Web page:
Fortunately for me, Benedicta's descendant, the woman's (dare I call her a witch?) curse missed its mark, as my great-grandmother lived a long life and raised eight daughters and a son. However, I now have to face the possibility that the curse was not totally without ramifications: What if it skipped two generations, lost some of its power and hit me, making it impossible for me to stand without being in somebody's way and forever trying to get out of it?
Thursday last, I decided to leave urban life altogether and remove myself to a rather underpopulated area: Wadi Rum in Jordan. I'm standing here now, enjoying the solitude, marvelling at the red stones and sand so familiar from movies like Lawrence of Arabia and The Martian. I can feel the tension flowing out of my body ... but I also feel something else: hot breath on the back of my neck. I turn around and look into the beautifully be-lashed eyes of a magnificent camel. "Afwan, Miss," a camel driver with a Fu Manchu says politely. "Could you please let us pass?"
The witch, I've been told, was rather hirsute. But that could not possibly have had any effect on my life, could it?
We go next to Bart Harlan, who tells me that he has something similar, but refers to them as 'Lame Superpowers', something that we too fully understand here at Fforde Towers. "As fictional as they might sound," says Bart, "there is solid evidence that each of them is real."
Over to Bart:
"One friend was biking through a park, had stopped at the halfway point for a bottled water, and was having difficulty holding it on his return home. After a mile or so of frustration, he thought it would be easiest to tie it to the frame, so he stopped and said to himself (but out loud) "what I really need is a piece of string" . . . and guess what was sitting on the ground right in front of him: a piece of string just long (and clean) enough to safely tie the bottle to the bike. Over time he tested just how strong - and how very restricted - the "what I really need is (x)" power was. It could not be used to ask for any amount of money, for any living thing, or for anything valued more than about $20. It was most effective when the request was for something that could be used as a tool or accessory: the string to tie the bottle, a bit of metal to use as a screwdriver, some rigid plastic as a scraper, a couple of short bits of wire, etc."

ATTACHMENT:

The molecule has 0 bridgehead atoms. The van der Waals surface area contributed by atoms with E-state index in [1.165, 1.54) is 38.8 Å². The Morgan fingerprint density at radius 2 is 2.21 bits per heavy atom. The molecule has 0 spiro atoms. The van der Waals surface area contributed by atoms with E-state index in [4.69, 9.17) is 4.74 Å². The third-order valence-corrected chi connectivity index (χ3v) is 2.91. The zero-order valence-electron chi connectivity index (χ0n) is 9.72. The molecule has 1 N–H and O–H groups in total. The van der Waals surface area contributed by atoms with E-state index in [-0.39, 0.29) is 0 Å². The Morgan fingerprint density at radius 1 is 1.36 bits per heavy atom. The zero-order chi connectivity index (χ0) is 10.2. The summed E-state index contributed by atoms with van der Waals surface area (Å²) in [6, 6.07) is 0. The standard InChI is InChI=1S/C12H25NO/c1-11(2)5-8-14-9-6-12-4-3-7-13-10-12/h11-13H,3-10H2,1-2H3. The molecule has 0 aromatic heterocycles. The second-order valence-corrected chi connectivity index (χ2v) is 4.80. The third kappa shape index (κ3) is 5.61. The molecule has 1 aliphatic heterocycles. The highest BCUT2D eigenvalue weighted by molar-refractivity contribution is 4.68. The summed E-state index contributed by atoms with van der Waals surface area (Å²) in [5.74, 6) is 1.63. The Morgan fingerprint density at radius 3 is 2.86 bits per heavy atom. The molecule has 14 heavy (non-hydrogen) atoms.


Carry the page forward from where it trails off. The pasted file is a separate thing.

"Another friend's lame superpower/rubbish enchantment was to always be the last one served at a restaurant. That power was so obvious to all of us that we always let him order first, whether at a counter or at the table. Our efforts never mattered, his food was the last to arrive over 80% of the time. Then, on the rare occasions he wasn't served last, we all applauded and told him to go buy a lottery ticket that night (and told the person who had been served last to be extra careful on their way home)."
"My superpower is having convenient parking spaces open up for me, and it was passed to me genetically from my dad. He'd had it since before he met my mom, and it was a running joke for them even before I was born. They had an X-Files kind of attitude about it: dad's "mulder" continuing to provide proof, mom's "scully" in perpetual doubt/denial no matter how many times she'd witnessed it. The closest she came to admitting the power was one Christmas Eve (in the early 80s) at a local mall. She told him to just drop her off at one of the department store doors, but on their way there he told her that they'd have no problem finding a spot. They did the usual back and forth kidding about it, and the complete lack of available parking along the way only confirmed mom's disbelief. Of course you can guess the outcome: the closest possible parking spot to mom's desired destination opened up just seconds before they arrived."